Wired has a report on the progress of tidal power in Scotland - Largest tidal array in the world to be built in Scotland.
Western Scotland will see the world's largest tidal array constructed off the coast, as the first large-scale rollout of tidal energy generation.
A trial with one 30m turbine, the HS1000, anchored to the ocean floor in a fast-flowing channel near the Orkney Islands, raised one megawatt of electricity -- enough to power around 500 homes. Now, Scottish Power is planning on building two farms of turbines off the Scottish coast.
The project at the Sound of Islay should hopefully generate 10MW, and then the later project off Duncansby Head (the most northeasterly point of Scotland) should generate around 95MW. While individual turbines have been trialled across the world, the arrays will be the largest of their kind, with local communities having their power provided by renewable tidal sources.
The turbines -- built by Andritz Hydro Hammerfest, a Norwegian firm -- represent a tricky engineering challenge. Considerations for wild plants and fish means that the blades can't move too fast, and the turbines must be located in areas where there is a reliably fast current travelling at at least 2.5m/s (such as the Sound of Islay, a narrow passage between the Scottish mainland and the island of Jura).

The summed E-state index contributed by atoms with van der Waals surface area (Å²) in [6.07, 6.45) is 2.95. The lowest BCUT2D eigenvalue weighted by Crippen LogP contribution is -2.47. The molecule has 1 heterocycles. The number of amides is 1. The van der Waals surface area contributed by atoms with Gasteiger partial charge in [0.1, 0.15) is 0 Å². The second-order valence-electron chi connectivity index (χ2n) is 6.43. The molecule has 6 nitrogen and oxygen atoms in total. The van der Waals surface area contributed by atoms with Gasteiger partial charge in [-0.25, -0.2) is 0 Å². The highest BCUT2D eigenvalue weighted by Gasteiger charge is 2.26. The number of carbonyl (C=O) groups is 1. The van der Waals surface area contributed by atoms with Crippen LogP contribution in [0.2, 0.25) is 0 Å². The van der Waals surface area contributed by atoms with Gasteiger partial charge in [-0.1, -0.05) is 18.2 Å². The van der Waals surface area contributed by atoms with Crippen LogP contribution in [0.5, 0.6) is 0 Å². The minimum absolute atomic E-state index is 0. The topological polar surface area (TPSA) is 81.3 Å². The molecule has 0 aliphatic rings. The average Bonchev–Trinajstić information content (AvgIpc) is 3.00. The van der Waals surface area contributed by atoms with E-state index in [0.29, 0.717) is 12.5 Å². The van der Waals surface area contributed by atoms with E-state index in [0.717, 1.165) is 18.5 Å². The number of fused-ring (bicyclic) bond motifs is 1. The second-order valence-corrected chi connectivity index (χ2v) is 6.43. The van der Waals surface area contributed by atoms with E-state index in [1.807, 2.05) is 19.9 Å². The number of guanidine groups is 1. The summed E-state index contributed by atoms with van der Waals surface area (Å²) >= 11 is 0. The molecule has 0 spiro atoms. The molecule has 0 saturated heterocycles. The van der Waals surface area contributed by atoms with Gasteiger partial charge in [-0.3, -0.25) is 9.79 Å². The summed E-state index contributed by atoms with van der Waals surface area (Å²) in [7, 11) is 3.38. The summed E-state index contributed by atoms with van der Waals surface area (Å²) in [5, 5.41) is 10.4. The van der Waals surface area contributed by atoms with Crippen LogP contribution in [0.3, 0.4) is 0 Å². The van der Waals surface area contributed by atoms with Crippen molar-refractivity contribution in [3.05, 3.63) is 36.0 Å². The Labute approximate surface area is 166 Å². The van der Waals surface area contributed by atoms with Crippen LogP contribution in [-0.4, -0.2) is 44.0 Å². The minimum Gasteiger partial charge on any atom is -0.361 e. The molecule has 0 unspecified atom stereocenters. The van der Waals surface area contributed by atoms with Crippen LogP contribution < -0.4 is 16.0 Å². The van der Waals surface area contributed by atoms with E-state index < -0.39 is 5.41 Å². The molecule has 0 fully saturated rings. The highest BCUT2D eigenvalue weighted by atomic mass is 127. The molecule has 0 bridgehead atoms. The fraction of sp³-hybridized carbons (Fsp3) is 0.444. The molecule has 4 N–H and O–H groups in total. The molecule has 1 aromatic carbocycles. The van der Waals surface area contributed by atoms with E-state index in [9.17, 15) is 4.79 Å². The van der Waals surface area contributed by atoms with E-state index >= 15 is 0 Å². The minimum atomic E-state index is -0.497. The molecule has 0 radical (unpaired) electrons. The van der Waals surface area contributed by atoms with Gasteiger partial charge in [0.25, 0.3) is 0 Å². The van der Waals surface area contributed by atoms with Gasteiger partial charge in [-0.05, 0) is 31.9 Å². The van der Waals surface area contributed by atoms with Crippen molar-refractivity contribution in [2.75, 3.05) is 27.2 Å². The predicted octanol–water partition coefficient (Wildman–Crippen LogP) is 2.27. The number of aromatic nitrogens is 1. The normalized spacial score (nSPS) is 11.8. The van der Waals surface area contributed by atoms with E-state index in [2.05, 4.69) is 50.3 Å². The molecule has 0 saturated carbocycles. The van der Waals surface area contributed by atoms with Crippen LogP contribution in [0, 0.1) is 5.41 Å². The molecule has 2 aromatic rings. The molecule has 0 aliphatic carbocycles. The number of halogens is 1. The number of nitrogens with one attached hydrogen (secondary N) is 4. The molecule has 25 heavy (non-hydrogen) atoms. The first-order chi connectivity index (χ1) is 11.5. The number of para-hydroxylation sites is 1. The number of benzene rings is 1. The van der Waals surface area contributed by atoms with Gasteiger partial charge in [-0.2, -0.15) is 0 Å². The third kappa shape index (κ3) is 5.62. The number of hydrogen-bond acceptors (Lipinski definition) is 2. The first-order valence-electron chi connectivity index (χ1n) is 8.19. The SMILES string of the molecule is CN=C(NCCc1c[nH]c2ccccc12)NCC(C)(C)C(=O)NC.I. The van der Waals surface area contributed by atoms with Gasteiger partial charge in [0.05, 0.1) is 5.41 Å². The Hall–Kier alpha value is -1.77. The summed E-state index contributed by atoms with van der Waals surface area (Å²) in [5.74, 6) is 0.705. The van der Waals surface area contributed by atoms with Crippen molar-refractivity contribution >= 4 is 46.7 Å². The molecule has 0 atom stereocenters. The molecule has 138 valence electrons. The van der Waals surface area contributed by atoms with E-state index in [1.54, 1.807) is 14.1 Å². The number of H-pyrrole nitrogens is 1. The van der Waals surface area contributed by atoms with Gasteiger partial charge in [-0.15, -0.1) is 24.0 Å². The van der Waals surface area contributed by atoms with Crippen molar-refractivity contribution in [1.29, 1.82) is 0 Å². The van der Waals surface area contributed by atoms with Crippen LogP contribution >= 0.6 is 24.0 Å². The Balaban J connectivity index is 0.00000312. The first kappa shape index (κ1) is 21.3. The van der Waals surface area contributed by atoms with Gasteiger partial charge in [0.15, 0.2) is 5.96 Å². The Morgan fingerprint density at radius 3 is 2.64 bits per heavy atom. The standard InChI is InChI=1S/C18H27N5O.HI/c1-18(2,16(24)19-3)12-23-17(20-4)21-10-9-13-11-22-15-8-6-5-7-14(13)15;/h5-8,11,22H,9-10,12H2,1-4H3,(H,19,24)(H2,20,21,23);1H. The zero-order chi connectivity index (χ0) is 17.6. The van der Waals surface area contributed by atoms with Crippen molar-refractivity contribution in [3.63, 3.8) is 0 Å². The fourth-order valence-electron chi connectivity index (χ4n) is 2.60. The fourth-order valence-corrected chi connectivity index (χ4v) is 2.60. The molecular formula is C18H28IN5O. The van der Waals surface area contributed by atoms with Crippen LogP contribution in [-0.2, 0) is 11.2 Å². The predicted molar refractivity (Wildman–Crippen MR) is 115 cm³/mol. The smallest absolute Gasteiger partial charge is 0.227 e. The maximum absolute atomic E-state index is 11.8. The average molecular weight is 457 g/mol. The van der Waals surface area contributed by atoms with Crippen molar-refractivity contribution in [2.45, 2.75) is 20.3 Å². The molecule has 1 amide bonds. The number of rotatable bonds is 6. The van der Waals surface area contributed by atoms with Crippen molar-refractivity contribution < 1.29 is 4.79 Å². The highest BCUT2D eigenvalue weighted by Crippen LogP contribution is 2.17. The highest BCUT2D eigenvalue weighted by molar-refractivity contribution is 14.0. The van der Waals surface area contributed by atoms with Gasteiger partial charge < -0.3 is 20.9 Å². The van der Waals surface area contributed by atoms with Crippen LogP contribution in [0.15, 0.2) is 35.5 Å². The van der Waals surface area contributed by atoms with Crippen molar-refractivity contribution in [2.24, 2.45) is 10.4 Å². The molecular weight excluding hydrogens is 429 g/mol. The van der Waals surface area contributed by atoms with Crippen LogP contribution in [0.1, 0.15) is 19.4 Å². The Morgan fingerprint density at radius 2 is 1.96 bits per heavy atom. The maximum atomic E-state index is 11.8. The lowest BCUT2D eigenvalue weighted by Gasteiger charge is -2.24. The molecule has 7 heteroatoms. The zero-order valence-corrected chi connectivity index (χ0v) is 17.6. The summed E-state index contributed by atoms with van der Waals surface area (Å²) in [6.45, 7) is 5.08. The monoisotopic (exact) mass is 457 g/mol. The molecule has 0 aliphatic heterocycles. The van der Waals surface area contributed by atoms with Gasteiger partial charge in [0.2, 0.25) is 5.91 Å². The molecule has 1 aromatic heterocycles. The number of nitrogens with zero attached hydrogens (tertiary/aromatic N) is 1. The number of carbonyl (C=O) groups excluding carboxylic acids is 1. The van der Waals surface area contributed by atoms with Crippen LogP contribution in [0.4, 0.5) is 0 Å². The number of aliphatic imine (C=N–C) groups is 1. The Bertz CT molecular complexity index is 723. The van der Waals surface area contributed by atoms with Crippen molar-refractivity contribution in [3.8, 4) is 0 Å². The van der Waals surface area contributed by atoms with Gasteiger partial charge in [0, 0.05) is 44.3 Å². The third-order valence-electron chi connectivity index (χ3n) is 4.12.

Once a suitable location has been identified, a giant steel frame is lowered to the seabed and secured. The turbines are between 40 to 100 metres below the surface of the sea, so theoretically pose no danger to shipping. The turbines are designed to turn in both directions to generate power, giving a constant supply of electricity.
Some have estimated that around ten percent of the UK's total energy needs could be met with tidal arrays -- and the long-dreamed-of Severn Barrage alone could meet five percent of UK demand if numerous engineering difficulties are overcome.
As with many renewable energy technologies, the initial costs can be prohibitive. Scottish Power estimates the cost of the turbine farm to be around £70 million.